5. Thanks, I think I will have this done.
  6. What treatment would you recommend for a cast iron exhaust manifold? Approximate cost? Recommended shop?
  7. Dismantling of the AEG/KF fuel lift pump. A little bit of electrical tape over the motor's drive pinion facilitated the armature's extraction from the pump body without in any way damaging the original grease seal, which is still supple. So I will leave it in place and use the same technique to re-insert the pinion through this seal. The freed armature. Making up some different sized slotted washers in the garage made short work of extracting the tiny drive pinion and nearly as tiny bearings. Armature mounted on a drill in a vise so I could polish the commutator/slip ring with fine emery cloth. Comparison between the armature of my car (4598609) on the right and that of a scrapped Canadian Cabriolet (6800519) on the left. 4598609 has done 83,000 miles. I bought the entire drivetrain from 6800519 in 1982, and at least the electric motor seems to show the traces of more like 200.000 miles...
  8. It should be sold in Nigeria for max. cash.
  9. Great, I hope you get fair value for it, whatever that ends up being. For my part, I've spread the news among my Peugeot buddies worldwide. Most hardcore US and Canadian Peugeot guys figure Peugeots should just about be free, with a few exceptions. I have never wanted a 504 even though they're cool. I drove two in the seventies, but with gas engines. My 1966 404 Coupé with Kugelfischer injection keeps me busy. It's had a rotisserie/nut and bolt restoration. It's a wee bit prettier and faster than the 504 wagon.
  10. I think that's the key - have an accurate assessment of the condition and PLEASE wash and wax the car! As is, it'll probably be worth a grand or two, tops.
  11. Name: Peugeot 404 Coupé Category: North America Date Added: 2020-05-15 Submitter: Mike T   Peugeot 404 Coupé  
  12. That's fair....but to get the car running properly and safely again will cost thousands. A few things to consider: brakes will be totally shot, new hoses, cylinders, calipers new Michelin tires required (Longstone Tyres) - these cars used XZX Reinforced to meet the wagon's load rating all rubber hoses will need replacement engine may be seized and even if it's not, it probably needs to be partially torn down to verify its condition injection pump may need a rebuild suspension bushings may be bad too (hopefully, not) wiring may be eaten by rodents So in doing all that work it ups the ante on the return from a sale considerably, although there is a chance that the eventual selling price could begin to approach German values if sold to a European. Selling it as is will be far, far easier and lower risk to the seller but the return will be much, much lower, due to the uncertainty of the costs of putting it in "like new" condition.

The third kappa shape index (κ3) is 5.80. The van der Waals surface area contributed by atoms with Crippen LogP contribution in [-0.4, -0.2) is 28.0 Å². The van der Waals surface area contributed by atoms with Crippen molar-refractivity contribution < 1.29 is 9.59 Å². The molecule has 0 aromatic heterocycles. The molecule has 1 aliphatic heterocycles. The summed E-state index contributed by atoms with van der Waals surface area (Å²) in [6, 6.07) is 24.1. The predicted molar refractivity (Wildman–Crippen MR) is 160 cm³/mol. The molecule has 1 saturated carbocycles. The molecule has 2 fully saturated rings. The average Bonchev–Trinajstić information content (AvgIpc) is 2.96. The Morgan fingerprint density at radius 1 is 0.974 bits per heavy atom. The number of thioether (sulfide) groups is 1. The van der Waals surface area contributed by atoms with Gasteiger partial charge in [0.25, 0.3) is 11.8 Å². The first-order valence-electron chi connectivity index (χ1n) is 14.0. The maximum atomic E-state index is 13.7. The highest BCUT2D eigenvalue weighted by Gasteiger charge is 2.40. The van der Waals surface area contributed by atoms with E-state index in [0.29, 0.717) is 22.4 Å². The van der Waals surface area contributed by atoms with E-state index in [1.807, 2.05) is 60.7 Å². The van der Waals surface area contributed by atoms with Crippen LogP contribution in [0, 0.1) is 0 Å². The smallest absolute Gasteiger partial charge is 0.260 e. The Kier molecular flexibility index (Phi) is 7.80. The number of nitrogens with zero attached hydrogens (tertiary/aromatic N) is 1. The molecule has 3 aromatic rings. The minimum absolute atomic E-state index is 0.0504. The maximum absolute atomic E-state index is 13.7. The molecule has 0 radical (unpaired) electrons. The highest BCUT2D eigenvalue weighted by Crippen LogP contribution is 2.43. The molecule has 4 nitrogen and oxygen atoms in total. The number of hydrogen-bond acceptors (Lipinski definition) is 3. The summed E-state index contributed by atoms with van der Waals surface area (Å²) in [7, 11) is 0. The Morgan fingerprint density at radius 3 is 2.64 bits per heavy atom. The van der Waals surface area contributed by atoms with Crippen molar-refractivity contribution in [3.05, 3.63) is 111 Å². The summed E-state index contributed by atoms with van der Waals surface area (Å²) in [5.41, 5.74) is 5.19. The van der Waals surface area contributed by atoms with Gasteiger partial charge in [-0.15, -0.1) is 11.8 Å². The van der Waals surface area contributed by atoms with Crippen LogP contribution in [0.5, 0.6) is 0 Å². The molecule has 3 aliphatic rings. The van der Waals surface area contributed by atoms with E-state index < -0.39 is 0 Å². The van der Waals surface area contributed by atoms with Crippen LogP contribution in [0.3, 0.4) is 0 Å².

13. Interesting about the fire maybe getting rid of the older records at ICBC. A mint condition show car 504 wagon in Germany would be worth close to 15K Euros according to Classic-Data GmbH; however this is not Germany and the car, though technically sort of new, is not mint, at least until it's deep cleaned, polished and running perfectly, like a new car, on new tires. Here in North America, it's hard to say, it would not be anything like $21K CAD - most Peugeot owners over here have been used to buying them cheap....so....it might actually get more interest from Europeans even though the cost of bringing it over there is a couple grand. Hagerty only lists the Cabriolets, which were of course never sold here. If it's sold as is, there are lots of unknowns so it'd be hard to assign a value. Anyway, maybe that helps you a little.